Parent Digital Support Workshop at 2.00pm today

Please remember to join us for the Parent Digital Workshop at 2.00pm today.

This is a virtual drop in session for parents to ask any questions about the use of digital tools to support your child at home. The Meet code for this session has been shared in your child’s Google Classroom.

In response to our recent parent survey, we have created a Parent Digital Support Guide. Within this guide there are lots of ‘How to’ videos and documents to support you with the use of technology. We look forward to seeing you this afternoon.

 

Digital Workshop MOL

Highland Council Trading Standards advice on Face Coverings

Highland Council Trading Standards are highlighting the important difference between types of face masks during the COVID-19 Coronavirus crisis.  These are:

  • Personal Protective Equipment (PPE) and medical devices such as respirator or surgical masks which protect the wearer (and for medical devices, the patient) against the virus and must be made to a high specification.
  • Face coverings i.e. not anti-COVID PPE or medical devices, including scarves and homemade versions made from t-shirts, handkerchiefs etc; which do not protect the wearer but can to some extent reduce the amount of virus that an infected person emits, thus providing some protection to others in proximity.

David MacKenzie, Trading Standards Manager at The Highland Council, explains:

“All PPE that is intended to protect against COVID-19 coronavirus, including that sold to the public, must meet very high safety standards.  At the current time, it is recommended that proper face masks that provide such protection for the wearer should be reserved for NHS and care staff.  The recommendation from both the Scottish and UK Governments for the public to wear face coverings in some enclosed public places does NOT mean wearing proper anti-COVID PPE.  Instead it refers to any low specification face covering that can help reduce spread of the virus but does NOT protect the person wearing it.”

Businesses must not sell low-tech face coverings as PPE or make any claims that such items provide protection for the wearer against COVID-19.  According to Trading Standards, best practice at the present time is for businesses to explicitly state the limitations of such products when selling so that the buyer is in no doubt.

Trading Standards role on this topic is to enforce the laws in relation to consumer sales, with the Health and Safety Executive (HSE) regulating sales of items to be used in workplaces, including the NHS.  Detailed information about the production and sale of PPE to consumers can be found on the Trading Standards COVID-19 webpages at: www.highland.gov.uk/coronavirus/tradingstandards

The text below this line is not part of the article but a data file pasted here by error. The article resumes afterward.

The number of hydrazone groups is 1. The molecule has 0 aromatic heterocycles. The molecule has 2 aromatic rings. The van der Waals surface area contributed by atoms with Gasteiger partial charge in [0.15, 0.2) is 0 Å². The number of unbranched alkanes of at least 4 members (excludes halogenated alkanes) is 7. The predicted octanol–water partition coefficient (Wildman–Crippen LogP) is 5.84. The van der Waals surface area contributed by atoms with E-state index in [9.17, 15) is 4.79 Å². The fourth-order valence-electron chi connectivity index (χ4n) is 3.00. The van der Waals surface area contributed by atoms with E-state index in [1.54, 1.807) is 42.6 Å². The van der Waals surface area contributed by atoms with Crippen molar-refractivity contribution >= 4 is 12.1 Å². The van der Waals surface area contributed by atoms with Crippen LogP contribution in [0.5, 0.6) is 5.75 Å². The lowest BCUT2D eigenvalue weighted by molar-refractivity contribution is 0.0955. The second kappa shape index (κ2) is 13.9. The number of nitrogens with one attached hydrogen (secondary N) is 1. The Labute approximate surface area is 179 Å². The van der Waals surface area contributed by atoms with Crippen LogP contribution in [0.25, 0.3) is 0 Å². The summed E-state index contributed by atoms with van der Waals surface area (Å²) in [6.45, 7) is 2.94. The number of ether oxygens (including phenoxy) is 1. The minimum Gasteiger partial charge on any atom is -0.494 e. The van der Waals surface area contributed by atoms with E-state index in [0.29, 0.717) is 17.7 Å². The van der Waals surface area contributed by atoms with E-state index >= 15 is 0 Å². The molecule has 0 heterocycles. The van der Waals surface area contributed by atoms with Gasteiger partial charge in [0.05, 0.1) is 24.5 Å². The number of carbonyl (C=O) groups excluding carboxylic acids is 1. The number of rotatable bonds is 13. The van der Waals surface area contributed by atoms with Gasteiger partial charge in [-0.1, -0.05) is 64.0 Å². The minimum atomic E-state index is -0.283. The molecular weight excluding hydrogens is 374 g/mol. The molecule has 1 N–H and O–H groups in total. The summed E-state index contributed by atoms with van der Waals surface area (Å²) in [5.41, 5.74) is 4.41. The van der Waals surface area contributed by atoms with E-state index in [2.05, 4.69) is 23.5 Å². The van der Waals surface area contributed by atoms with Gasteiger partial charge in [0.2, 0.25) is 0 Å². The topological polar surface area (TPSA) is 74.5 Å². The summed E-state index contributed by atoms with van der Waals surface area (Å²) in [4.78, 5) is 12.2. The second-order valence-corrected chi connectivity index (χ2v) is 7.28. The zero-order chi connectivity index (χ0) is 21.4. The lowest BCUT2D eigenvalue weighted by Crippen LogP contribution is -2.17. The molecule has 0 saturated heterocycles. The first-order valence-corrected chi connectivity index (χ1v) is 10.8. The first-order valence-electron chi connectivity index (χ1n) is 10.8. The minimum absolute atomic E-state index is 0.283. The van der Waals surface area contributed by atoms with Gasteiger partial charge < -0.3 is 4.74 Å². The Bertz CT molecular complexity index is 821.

David MacKenzie continued:

“Scottish Government advice about staying at home, social distancing and washing your hands, remain the same.  It is important to understand that basic face masks will not protect wearers from biological hazards like COVID-19.   If consumers really feel the need to buy proper PPE equipment to protect them from COVID, they should check carefully that it meets safety standards.  Basic face masks can continue to be useful in other situations such as protection against dust when doing some DIY work and can also be used as a face covering in enclosed public spaces.”

Consumers can get further advice or report any concerns through Trading Standards’ partner body Advice Direct Scotland (ADS) on 0808 164 6000 or www.consumeradvice.scot

Government advice on how to make a cloth face covering for your own use can be found at:

www.gov.uk/government/publications/how-to-wear-and-make-a-cloth-face-covering

Parent Digital Support

In response to our recent parent survey, we have create a Parent Digital Support Guide. Within this guide there are lots of ‘How to’ videos and documents to support you with the use of technology.

We are also holding a virtual drop in session for parents on Wednesday 20th May at 2pm to ask any questions about the use of digital tools to support your child at home. The Meet code for this session has been shared in your child’s Google Classroom.Digital Workshop MOL

Digital workshop

Thank you to all parents and pupils who completed the recent survey about our provision of learning during this school closure. The feedback was overwhelmingly positive which was fantastic to see as we continue to work closely with families and the wider community for the children. We will look to see where we can make improvements in any areas of our provision for the pupils learning at home based on comments/feedback provided. In response to the question of digital support, just over half of respondents said they would be keen to attend a digital workshop to help parents support their children with online learning.

For this we are planning to have a Q&A style digital workshop next week on Wednesday 20th at 2 o’clock. Details of how to join this virtual workshop will be provided next week. Before this, please take time to read the following MOL Digital Support Guide for Parents which provides information on accessing all the learning we are providing as a school together. The aim of the workshop is to answer any questions you may still have or provide additional support. Thank you!